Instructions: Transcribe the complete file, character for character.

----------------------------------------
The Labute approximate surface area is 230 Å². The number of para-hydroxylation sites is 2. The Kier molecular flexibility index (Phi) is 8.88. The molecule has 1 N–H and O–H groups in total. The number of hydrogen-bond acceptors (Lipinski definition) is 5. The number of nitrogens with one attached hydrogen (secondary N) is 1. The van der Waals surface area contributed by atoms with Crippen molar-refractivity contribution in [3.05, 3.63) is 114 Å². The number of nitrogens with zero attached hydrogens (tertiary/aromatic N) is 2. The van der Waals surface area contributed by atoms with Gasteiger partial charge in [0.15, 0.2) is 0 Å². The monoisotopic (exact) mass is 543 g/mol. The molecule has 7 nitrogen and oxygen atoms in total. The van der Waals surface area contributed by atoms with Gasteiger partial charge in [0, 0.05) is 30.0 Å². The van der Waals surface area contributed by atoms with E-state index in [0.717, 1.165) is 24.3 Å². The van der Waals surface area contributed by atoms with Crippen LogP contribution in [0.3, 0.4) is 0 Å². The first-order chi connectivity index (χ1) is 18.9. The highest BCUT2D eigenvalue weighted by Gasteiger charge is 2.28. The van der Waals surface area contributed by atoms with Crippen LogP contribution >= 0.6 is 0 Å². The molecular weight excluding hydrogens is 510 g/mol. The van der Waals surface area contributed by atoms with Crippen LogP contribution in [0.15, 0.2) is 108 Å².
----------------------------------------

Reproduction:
The Labute approximate surface area is 230 Å². The number of para-hydroxylation sites is 2. The Kier molecular flexibility index (Phi) is 8.88. The molecule has 1 N–H and O–H groups in total. The number of hydrogen-bond acceptors (Lipinski definition) is 5. The number of nitrogens with one attached hydrogen (secondary N) is 1. The van der Waals surface area contributed by atoms with Crippen molar-refractivity contribution in [3.05, 3.63) is 114 Å². The number of nitrogens with zero attached hydrogens (tertiary/aromatic N) is 2. The van der Waals surface area contributed by atoms with Gasteiger partial charge in [0.15, 0.2) is 0 Å². The monoisotopic (exact) mass is 543 g/mol. The molecule has 7 nitrogen and oxygen atoms in total. The van der Waals surface area contributed by atoms with Gasteiger partial charge in [0, 0.05) is 30.0 Å². The van der Waals surface area contributed by atoms with E-state index in [0.717, 1.165) is 24.3 Å². The van der Waals surface area contributed by atoms with Crippen LogP contribution in [0.3, 0.4) is 0 Å². The first-order chi connectivity index (χ1) is 18.9. The highest BCUT2D eigenvalue weighted by Gasteiger charge is 2.28. The van der Waals surface area contributed by atoms with Crippen LogP contribution >= 0.6 is 0 Å². The molecular weight excluding hydrogens is 510 g/mol. The van der Waals surface area contributed by atoms with Crippen LogP contribution in [0.15, 0.2) is 108 Å².